“Fuck having a singer, these guys don’t need one!”
-Ain’t it Now Magazine
“If Tortoise dated Neil but cheated on him in a three-way with Trans Am and Fogerty…”
-Patron, Railway Club, Vancouver BC 12:17 am
These two fake quotes basically sum up what it would take traditional music writers 300 flowery words to say. But in all honesty, the truth is right there. There is driving rhythm and wide open spaces. There are layers of sound that fill the moments, rising, building and falling off again. There see? flowery words… It’s so easy to do.
Regardless, a useful, basic history might be that the Precious Fathers are a four piece, 50% of them are actual fathers and they practice in a barn in unincoporated territory outside of Vancouver, BC. Their lives consist of children, farming, painting and car stereo installations. And it shows. Friends before fathers, they have continually managed to explore instrumental rock with a sense of smart, intelligent pleasure that carries you along with it and reminds you of different times in your life; a road trip down the rolling, dead-straight highways of Montana, or waiting for a ferry with a snow cone in your hand and a warm burger in your belly. Filled with movement it makes you feel like you are there again, wherever “there” is, for the first time. OOPS. There we go again.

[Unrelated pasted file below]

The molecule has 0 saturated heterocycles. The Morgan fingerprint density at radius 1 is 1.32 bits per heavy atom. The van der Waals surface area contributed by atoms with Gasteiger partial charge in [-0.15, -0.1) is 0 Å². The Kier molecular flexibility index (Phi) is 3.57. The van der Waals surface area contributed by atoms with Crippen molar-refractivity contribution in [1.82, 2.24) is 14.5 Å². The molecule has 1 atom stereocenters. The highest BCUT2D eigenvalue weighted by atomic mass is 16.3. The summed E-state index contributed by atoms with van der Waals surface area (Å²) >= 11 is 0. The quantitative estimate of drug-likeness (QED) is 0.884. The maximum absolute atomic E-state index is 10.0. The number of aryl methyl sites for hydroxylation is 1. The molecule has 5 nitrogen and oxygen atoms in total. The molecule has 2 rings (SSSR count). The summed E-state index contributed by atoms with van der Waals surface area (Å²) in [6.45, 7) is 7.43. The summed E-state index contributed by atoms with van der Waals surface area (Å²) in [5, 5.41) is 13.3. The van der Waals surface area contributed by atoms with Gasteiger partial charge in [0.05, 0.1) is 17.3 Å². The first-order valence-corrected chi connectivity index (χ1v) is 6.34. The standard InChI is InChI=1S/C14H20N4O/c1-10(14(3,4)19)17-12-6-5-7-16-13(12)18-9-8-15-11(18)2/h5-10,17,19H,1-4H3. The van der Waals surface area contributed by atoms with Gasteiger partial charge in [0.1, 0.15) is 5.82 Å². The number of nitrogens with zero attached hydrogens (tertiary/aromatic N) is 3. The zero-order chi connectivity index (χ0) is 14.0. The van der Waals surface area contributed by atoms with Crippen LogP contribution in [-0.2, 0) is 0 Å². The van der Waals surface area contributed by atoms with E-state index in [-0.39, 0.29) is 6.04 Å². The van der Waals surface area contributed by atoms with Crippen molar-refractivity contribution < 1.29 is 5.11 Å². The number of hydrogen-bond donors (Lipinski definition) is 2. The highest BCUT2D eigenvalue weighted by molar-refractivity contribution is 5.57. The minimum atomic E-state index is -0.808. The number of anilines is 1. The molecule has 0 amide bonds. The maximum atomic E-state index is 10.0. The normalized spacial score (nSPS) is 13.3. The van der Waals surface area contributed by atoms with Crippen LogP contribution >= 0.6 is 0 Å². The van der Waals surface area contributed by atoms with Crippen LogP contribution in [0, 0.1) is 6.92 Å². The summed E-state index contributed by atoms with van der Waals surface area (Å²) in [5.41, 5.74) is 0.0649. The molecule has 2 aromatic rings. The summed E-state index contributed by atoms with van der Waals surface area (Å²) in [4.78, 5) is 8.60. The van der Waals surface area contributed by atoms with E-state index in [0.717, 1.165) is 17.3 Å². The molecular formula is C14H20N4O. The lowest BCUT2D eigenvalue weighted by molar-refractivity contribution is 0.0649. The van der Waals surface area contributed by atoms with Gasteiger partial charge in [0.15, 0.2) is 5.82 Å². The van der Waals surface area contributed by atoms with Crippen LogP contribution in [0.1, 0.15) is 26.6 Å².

Now, with their second release on White Whale Records, the Precious Fathers continue to push their music to new places. Tim Loewen and Jaret Penner’s dueling guitars play off each other to blend and collide in a classic back yard rock entanglement while bassist Paul Goertzen matches notes to fill the music with grooves and steady rhythm. Drummer Josh Lindstrom provides the rushing beat behind it all. Both fast and smooth, his rich patterns make the songs move and help augment the changes that the guitars have led each tune into.
(Fun Indie Rock Factoid: Tim Loewen is the very same Tim Loewen that plays bass for Destroyer.)
Where their first, self-titled record played with wide open spaces and delicate, quiet bridges, their latest record boasts some louder more forceful directions. A maturing of moods, songs like “Swells” and “Sylvan Court” play out to provide rich crescendos of sound and thick, dense changes as each song brings about a new time, a new idea, a new place, sometimes, even a precious new experience.